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The exhibition details are:

Exhibition and tickets

Wildlife Photographer of the Year 2013 exhibition
Natural History Museum
18 October 2013 – 23 March 2014
10.00-17.50 (last admission 17.15)
Open late the last Friday of every month

The world-renowned annual exhibition opens at the Museum on 18 October 2013. It shines a spotlight on the rarely seen wonders of the natural world.

100 images have been selected from tens of thousands of international entries and are displayed in the exhibition gallery to dramatic effect on sleek backlit installations.

 

Exhibition information for visitors

Visitor enquiries:   +44 (0)20 7942 5000
Admission:              Adult £12*, child and concessions £6*,                                    family £33* (up to 2 adults and 3 children).
Free for Members, Patrons and children                                    aged 4 and under.

 

The exhibition goes on tour around the country, you can follow this link to find if it will be in a town near you

The exhibition comes to Oxford next year

Photography Exhibitions Summer 2013

Daniel Blau announces winners of 5 Under 30 competition

The five winning photographers will exhibit work at the Daniel Blau gallery in Hoxton in July, Daniel Blau has announced the names of the winning photographers in 5 Under 30, its inaugural photography competition for young photographers.The photographers include 27-year-old Marianne Bjørnmyr, 29-year-old Madoka Furuhashi, 26-year-old Andi Schmied, 22-year-old Tereza Cervenova, and 25-year-old Lara Morrell.

For more visit www.danielblau.com

The Photographers Gallery

Deutsche Börse Photography Prize 2013 winners are Broomberg & Chanarin for War Primer 2  19 Apr – 30 Jun 2013

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Plate 26, George Bush serves a Thanksgiving turkey to US troops stationed in Baghdad in 2003, 2011

CHRIS KILLIP British born Killip has been taking photographs for nearly five decades.What Happened – Great Britain comprises black and white images of working people in the north of England, taken by Killip in the 1970s and 1980s. After spending months immersed in several communities, Killip documented the disintegration of the industrial past with a poetic and highly personal point of view.

18 Apr – 30 Jun 2013

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©Chris Killip

Cristina De Middel (b.1975, Spain) is nominated for her publicationThe Afronauts (self-published, 2011). Until June 30th

In her first book, The Afronauts, De Middel engages with myths and truths, reality and fiction. In 1964, after gaining independence, Zambia started a space programme in order to send the first African astronaut to the moon.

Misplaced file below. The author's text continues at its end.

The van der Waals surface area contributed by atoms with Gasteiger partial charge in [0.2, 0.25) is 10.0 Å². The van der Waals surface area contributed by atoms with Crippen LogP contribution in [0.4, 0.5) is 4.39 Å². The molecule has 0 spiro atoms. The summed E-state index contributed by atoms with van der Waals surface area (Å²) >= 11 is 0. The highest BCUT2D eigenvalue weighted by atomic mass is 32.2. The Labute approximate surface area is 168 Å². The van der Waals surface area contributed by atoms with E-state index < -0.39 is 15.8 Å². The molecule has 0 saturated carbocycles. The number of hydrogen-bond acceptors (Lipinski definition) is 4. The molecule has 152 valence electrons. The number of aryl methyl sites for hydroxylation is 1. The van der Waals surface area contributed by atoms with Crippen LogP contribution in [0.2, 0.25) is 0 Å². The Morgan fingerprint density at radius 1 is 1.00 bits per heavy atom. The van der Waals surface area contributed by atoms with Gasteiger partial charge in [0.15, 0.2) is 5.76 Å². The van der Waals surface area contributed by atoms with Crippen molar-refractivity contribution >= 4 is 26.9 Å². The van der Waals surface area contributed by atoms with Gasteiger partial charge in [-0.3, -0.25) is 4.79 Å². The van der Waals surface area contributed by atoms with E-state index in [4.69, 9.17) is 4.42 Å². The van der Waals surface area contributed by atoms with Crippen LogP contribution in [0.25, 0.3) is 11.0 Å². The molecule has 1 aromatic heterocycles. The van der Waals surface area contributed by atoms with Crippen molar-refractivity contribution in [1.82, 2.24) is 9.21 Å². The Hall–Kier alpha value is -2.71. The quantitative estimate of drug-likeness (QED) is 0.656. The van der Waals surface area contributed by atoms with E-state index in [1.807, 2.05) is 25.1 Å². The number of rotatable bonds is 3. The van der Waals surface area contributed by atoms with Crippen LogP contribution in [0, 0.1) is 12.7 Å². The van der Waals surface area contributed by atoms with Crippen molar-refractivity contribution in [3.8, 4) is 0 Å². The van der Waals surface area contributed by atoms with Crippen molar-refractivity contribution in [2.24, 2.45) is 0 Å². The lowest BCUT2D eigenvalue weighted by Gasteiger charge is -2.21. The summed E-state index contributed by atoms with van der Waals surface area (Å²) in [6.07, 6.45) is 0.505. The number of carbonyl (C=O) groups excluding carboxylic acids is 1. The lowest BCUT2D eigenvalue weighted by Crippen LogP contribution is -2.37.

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©Cristina de Middel

Sebastião Salgado Genesis

Natural History Museum

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11 April – 8 September 2013
Waterhouse Gallery

Sebastião Salgado’s Genesis is the culmination of 8 years work exploring 32 countries. It is Salgado’s 3rd long-term photographic exploration of global issues, following his previously acclaimed collections, Workers and Migrations.

About 216 of Sebastião Salgado’s black-and-white documentary photographs are on show in Genesis. They capture some of the furthest and wildest corners of our world, portraying indigenous communities that continue to live in accordance with their ancestral traditions, and showing rare insights into their lands.

During the 8 years in which Salgado travelled around the world to produce this collection of images, he often stayed with the people he photographed.

Salgado reflects: ‘Many of us live in cities, cut off completely from the planet. My wish was to experience living with people with real links to nature… For me to go back to nature was a huge pleasure. I wished to present the planet in my language, photography. And so came Genesis.’

The exhibition’s design follows the 5 themes in Genesis: Sanctuaries, Planet South, Africa, Northern Spaces, and Amazonia and Pantanal.

Sebastião and Lelia SalgadoSebastião and Lelia Salgado © Richard Beliel

Many of the places represented in Salgado’s images are important research areas particularly for studying the variety of species biodiversity.

Wildlife Photographer of the Year

This is now on tour and can be found at various locations

Basingstoke
18 May 2013 to 27 July 2013
Willis Museum
Market Place, Basingstoke, RG21 7QD
0845 603 5635

Bedford
22 June 2013 to 15 September 2013
The Higgens Art Gallery and Museum